Today, 1 April 2016 (this is no April fools) marks a key date in terms of institutionalising toxic policies regarding the Prevent duty at universities around the UK.
The 1 April 2016 marks an important date for the future of the university and the wellbeing of its staff and students. How many people knew that by this date all universities must report to the Higher Education Funding Council for England (HEFCE) on how they will comply with the Prevent duty introduced by the Counter-Terrorism and Security Act 2015? The Act places universities under a duty to have ‘due regard to the need to prevent people from being drawn into terrorism’. In practice this ‘duty’ means that individuals working within universities must report individuals they suspect of being ‘potential terrorists’ to external bodies for ‘de-radicalisation’. At a time of growing Islamophobia in the UK Muslim students and staff members will be disproportionately affected by policies designed to monitor, survey and control the ideas and activities of students and staff members and potentially criminalises any ‘disobedient’ practices on campus.
Thus, the April deadline is a key benchmark in the institutionalisation of toxic policies within the higher education sector under the counter-terrorism banner. What is striking so far is the difference in handling, and the extent to which those affected by the legislation have been made aware of, let alone been involved in, these processes. Just to name a few examples: The University of Oxford has established a Prevent duty steering group which they claim comprises members from the academic staff, the administration, and the Conference of Colleges. While Oxford attests it has not yet taken any detailed decisions about the implementation of the Prevent duty, concerns related to students are already to be referred to the Director of Welfare Support Services.1
At Warwick, there was an initial attempt to implement Prevent at the university through a closed process which was largely restricted to senior management. Last month staff managed to pass a motion at an ‘extraordinary assembly’. It essentially challenged the closed process and made a call to ensure that the university did ‘no more than the absolute minimum’ to satisfy the requirements of Prevent, dismissing the legislation for its disproportionate and discriminatory targeting of Muslim and black and minority ethnic staff and students.2 Elsewhere, in some institutions such as Birkbeck College, the University of Liverpool, and the University of Kent it appears that the management’s tactics of stealth and secrecy regarding compliance with Prevent has thus far curtailed any debate and opportunity for resistance.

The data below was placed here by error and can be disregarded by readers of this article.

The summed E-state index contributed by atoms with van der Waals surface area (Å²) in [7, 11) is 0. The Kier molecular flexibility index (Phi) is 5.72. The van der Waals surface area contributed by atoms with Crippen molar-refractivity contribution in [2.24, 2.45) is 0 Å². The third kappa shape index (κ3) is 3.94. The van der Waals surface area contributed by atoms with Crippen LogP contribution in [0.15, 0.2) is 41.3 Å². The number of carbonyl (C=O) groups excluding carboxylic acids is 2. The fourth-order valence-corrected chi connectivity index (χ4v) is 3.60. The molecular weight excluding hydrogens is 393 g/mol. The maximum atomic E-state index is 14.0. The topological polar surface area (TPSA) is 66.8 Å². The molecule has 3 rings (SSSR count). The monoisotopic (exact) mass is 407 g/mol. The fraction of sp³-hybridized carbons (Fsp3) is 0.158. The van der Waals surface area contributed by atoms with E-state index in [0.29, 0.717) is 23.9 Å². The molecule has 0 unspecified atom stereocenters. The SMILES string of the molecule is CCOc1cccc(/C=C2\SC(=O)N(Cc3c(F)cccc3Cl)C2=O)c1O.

These practices are indicative of the challenges we face in resisting Prevent. The responses having a depoliticising effect, leading to a failure to engage with wider debates around this issue beyond our singular institutions. More worrying, as is evident from the examples, in many instances those most impacted by the law—namely students and staff—have largely been excluded from any debate on the issue. None of this is surprising in the age of the co-opted, neoliberal university. It is, however, a shocking testimony as to how easily co-optable universities have become in the institutionalisation of Prevent and the Islamophobia inherent in it.
Prevent is not a bad April fools day joke, but a highly problematic law that we must resist. In this regard, Turkey’s recent criminalisation of a group of academics called ‘Academics for Peace’ who signed a petition for peace is highly indicative of what legislation such as Prevent may legitimise here in the future. The Turkish Prosecutors Office launched an investigation over possible charges against academics for insulting the state and engaging in terrorist propaganda. While several signatories to this petition have been dismissed from their work, suspended, put under administrative and criminal investigation, and subjected to smear campaigns and physical threats, three academics are currently in jail being charged under counter-terrorism legislation.
Our current situation, therefore, not only raises crucial questions regarding the repercussions of engaging with the Prevent duty itself, but also questions about academic freedom, critical thinking, democracy, political activism, discrimination and the wider political transformations taking place within the higher education sector and, importantly, the role played by the institutions themselves in this process.
We therefore oppose the secretive methods that have been applied by many universities in their attempt to force through compliance with Prevent. We believe that there must be immediate transparency regarding what universities have done to meet the April 1st deadline and any future plans that they have to implement Prevent on our campuses. This is not about being co-opted into a technocratic and depoliticised consultation process but about claiming space to voice and build resistance to this law across the country. The need to resist the institutionalisation of Prevent has never been more urgent.
Written by educators and students not informants and suspects.
- http://www.ox.ac.uk/staff/working_at_oxford/policies_procedures/prevent-duty; http://www.ox.ac.uk/staff/working_at_oxford/policies_procedures/prevent-duty/key-contacts ↩
- http://www.independent.co.uk/student/news/warwick-university-staff-praised-by-students-for-condemning-government-s-green-paper-and-prevent-a6926116.html ↩